Dr Kwame Amoako-Tuffour, a member of the New Patriotic Party (NPP), has asked Ghanaians to be extra vigilant during the special voting and the general polls slated for December 1 and 7 respectively.
“Under no circumstance should anyone and all party members play with this Special Voting. We must protect the forthcoming elections so that we do not run into misfortunes,” Dr Amoako-Tuffuor told journalists in Accra.
He spoke to Journalists soon after the Supreme Court had dismissed a writ he filed with two others seeking to compel the Electoral Commission to declare results of the Special Voting immediately after the Polls on December 1.
In the suit, Dr Amoako-Tuffuor with Benjamin Arthur and Adreba Abrefa Damoah argued that those who would take part in the Special Voting must not be made to wait until the Election Day before the results of the early voting were announced.
Speaking on the dismissal of the writ by the Supreme Court, Dr Amoako-Tuffour said he would not seek a review of the decision but would hold discussions with his lawyers.
“I respect the decision of the court. I may have different opinions altogether because of the other issues that I am aware,” he said.
Dr Amoako-Tuffuor asked Ghanaians to support the courts to dispense justice to move the country’s democracy forward.
The Supreme Court on Monday declared that the EC cannot declare the results of the Special Voting to be cast on December 1, immediately after the polls.
The SC explained that: “If the results of the Special Voting were declared on December 1, ahead of the general poll on December 7, the sanctity and secrecy surrounding the elections would gravely be prejudiced, and as well prejudice the electoral fairness”.
The Supreme Court, therefore, dismissed the writs filed by Dr Amoako-Tuffuor to compel the EC to declare the results of the Special Voting on the same day such votes are cast.
The Supreme Court said the reliefs sought by the plaintiffs were inconsistent with the 1992 Constitution. “The Court cannot grant reliefs that run contrary to the provisions of the Constitution”.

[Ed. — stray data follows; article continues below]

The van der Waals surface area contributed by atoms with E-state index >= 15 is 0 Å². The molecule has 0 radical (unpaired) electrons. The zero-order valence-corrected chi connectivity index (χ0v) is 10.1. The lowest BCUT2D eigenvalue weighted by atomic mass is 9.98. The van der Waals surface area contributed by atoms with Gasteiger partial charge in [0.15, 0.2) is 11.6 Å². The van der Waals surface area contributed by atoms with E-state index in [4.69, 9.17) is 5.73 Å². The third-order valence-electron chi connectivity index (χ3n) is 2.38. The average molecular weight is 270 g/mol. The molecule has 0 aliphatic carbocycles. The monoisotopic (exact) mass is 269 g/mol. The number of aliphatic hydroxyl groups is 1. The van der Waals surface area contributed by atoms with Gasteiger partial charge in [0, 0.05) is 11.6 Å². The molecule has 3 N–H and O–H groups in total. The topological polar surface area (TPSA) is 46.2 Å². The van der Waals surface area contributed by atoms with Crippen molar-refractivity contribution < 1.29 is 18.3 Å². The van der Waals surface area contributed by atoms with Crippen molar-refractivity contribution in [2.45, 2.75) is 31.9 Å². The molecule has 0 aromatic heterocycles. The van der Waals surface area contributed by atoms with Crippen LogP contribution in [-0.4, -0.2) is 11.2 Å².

In the suit, Dr Amoako-Tuffuor and two other plaintiffs, argued that those who would take part in the Special Voting must not be made to wait until the Election Day before the results of the early voting were announced.
However, according to the apex Court, if the results of the Special Voting were declared before the general election on December 7, the results would influence the general poll and “the integrity of the national elections would be compromised”.
The Supreme Court also stated that the plaintiffs had not been able to cite any country, which declared its results of Special Voting on the same day it was cast.
The Court said it was imperative for EC to strike a balance between electoral provisions and electoral rights.
The Court also explained that ballot boxes of the special voting were kept at sacred and secured places, and ballot boxes protected with EC and other political parties seal.
The plaintiffs argued that under Section 23 of C.I. 94 – the law that regulates national elections – was at variance with Article 49 of the 1992 Constitution.
Security personnel, electoral officials, journalists, and people who will be working on Election Day are those who normally take part in the Special Voting.
On October 27, 2016, Dr Amoako-Tuffuor and the two others filed a suit seeking that those who wanted to take part in the special voting should not be made to wait until the total results on actual polling were declared and that the results should be declared immediately after the polls closed.
They argued that section 23 of C.I. 94; the law which regulated the conduct of the Polls, was inconsistent with Article 49 of the 1992 constitution.
According to them per the C.I. 94, the Returning Officer shall at the end of the special voting: ensure that the ballot boxes used in the special election were kept in safe custody after the poll had closed.
Also, the Officer was to ensure that the ballot boxes were sealed with the seals of the EC and any candidates or party who wished to add their seal.
The EC also arranged for the ballot boxes to be opened at the time of the counting of the votes cast on the polling day and the ballot papers counted in the same manner as those contained in the ballot boxes used on the main polling day.
The plaintiffs were thus seeking a true and proper interpretation of Article 49 of the Constitution of the Republic of Ghana, 1992, as against special voting’ in CI.94.
The plaintiffs were also seeking a true and proper interpretation of Article 49 of the Constitution “and Section 13 of the Representation of the People Law, 1992? PNDCL 284.”
The Plaintiffs said that presidential and parliamentary elections ought to be counted and announced there and then on the date(s) of the special voting by the Presiding Officers and the results at each polling station before communicating same to the Returning Officer.
In addition, they were seeking an order striking down Regulation 23(11) of Public Elections Regulations, 2016? CI.94 as being inconsistent with Article 49(2), (3)(a) and (b) of the Constitution of the Republic of Ghana, 1992 and Section 13 of the Representation of the People Law, 1992? PNDCL 284.
The Apex Court, however, dismissed the suit.
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